According to him, “If our art and entertainment industries were strong as they ought to be, we would have pushed for the creation of an entertainment foundation that would give grants or loans to creative minds in the different regions of our country, who are in need of funds to complete their works. This will go a long way in easing the overdependence on government for support because government alone cannot cater for all of us. So, we need to give ourselves the support we need.”

Onwochei, who said he has over 200 movies to his credit, also tasked the animators to obtain university degrees and not just depend solely on their talents. He also highlighted the need for them to write proposals to different financial institutions and other corporate bodies for support.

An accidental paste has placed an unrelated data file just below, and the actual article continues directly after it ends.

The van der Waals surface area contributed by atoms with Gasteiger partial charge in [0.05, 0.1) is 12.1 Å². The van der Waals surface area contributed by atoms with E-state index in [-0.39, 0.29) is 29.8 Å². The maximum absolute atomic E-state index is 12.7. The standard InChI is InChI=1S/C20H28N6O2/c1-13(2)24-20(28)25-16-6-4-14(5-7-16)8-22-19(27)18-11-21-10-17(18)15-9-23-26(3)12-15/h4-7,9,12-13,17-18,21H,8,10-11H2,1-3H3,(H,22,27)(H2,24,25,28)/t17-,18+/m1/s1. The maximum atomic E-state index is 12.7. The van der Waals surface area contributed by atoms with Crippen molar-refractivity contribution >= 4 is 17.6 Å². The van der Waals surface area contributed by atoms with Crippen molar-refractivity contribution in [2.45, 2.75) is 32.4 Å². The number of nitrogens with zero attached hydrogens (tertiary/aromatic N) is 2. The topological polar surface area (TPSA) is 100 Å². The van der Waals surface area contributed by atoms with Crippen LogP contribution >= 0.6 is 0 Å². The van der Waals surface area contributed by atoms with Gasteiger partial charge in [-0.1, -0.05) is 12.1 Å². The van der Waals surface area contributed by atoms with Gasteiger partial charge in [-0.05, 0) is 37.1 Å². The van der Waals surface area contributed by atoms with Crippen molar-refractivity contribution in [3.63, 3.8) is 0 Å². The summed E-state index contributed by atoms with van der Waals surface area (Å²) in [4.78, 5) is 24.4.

“My advice for you all is to get university education in other professions so you can have a backup plan, when things are not rosy,” he said. “It is, however, sad that people in the creative industry are very reluctant in writing proposals for funds, which is the major challenge in sourcing for fund. We should not be lazy to meet with the requirements of the grant and I assure you that you can get all the funds you want if you follow the required process.”